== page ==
Perhaps the most important breakthrough in the study of the universe in the last 50 years was the launching of the Hubble Space Telescope in 1990. Name after Edwin Hubble, the incredibly powerful telescope was launched into our planet's orbit 33 years ago and is still capturing and discovering new things about our universe every year.
The Large Hadron Collider has also been an invaluable instrument in further understanding the Big Bang. Located at CERN in Switzerland, the Large Hadron Collider was designed to crash protons together at incredibly high speeds. This machine has been used by scientists to recreate some of the plasma of quarks and gluons that would have been present shortly after the Big Bang had occurred.
Explorations in Particle Physics
The work at CERN has given scientists a much deeper understanding of how our universe might have looked and behaved in the early stages after the Big Bang. The use of the LHC gives researchers the ability to test various other theories of how or why certain particles interact with one another.
Two kinds of experiments are done at LHC in this respect. One that studies the kinds of particles and their properties that are created after two heavy ions collide. The second test observes the momentum of these particles after the collision.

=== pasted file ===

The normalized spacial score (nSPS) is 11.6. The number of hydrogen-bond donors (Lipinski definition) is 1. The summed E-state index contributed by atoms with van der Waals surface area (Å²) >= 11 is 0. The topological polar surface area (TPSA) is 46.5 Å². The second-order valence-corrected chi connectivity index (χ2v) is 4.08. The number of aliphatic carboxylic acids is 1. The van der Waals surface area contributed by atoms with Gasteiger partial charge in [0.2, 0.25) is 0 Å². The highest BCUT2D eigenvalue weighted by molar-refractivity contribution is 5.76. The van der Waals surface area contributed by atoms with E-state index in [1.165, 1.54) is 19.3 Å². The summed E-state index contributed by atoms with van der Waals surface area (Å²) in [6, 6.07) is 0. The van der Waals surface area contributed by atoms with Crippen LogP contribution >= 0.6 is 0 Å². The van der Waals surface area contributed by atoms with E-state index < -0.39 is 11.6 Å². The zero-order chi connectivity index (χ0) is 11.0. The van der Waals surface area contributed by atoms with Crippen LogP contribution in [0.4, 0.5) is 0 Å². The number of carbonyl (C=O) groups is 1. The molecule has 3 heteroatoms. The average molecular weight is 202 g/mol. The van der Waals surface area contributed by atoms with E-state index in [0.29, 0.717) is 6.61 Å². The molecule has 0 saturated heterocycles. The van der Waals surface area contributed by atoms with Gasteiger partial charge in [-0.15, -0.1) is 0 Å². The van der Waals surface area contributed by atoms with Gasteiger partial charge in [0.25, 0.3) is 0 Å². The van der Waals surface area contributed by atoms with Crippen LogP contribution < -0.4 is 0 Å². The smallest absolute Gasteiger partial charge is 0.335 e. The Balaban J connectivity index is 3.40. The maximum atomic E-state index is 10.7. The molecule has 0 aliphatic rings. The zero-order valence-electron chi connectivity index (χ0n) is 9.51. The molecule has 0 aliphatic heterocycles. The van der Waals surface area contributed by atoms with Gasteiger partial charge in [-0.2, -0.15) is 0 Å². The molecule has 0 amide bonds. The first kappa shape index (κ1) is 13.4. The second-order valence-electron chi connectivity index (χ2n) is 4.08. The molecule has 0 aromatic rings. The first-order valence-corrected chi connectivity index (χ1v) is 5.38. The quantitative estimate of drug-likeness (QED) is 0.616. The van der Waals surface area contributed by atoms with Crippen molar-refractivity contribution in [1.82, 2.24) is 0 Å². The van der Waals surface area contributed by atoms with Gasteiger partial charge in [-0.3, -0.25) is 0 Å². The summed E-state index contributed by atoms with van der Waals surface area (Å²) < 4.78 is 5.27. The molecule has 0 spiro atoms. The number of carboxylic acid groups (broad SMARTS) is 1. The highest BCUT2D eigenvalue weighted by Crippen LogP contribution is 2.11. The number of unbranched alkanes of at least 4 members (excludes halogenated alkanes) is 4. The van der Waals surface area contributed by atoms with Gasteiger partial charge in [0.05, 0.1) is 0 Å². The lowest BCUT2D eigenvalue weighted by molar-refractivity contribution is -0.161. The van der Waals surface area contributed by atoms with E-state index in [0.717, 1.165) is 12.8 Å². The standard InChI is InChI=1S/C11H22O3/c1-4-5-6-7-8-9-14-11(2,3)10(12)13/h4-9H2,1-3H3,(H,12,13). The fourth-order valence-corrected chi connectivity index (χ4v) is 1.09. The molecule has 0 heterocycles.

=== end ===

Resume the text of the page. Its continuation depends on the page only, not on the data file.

It is incredibly difficult to accurately monitor the momentum of these particles, but the technology and techniques invented have certainly improved over the years.
Educational and Public Engagement Initiatives
The scientific community has bent over backward, particularly in the last 30 years or so, to try and familiarize the public with the Big Bang in a way that is palatable and easy to understand. The Big Bang is taught in most public education systems around the world and has largely been successful in introducing laymen to a topic that can be quite dense and nebulous if done incorrectly.
For example, some universities, such as UCLA, have a program aimed at children that introduces them to astronomical topics, including the Big Bang. These programs vary wildly and are offered to kids all the way from 5 to 12.
Other public displays in planetariums or museums have excellent displays that touch on the Big Bang and the early universe, not to mention the dozens of short films and captivating television shows that are now available that also focus on this fascinating topic.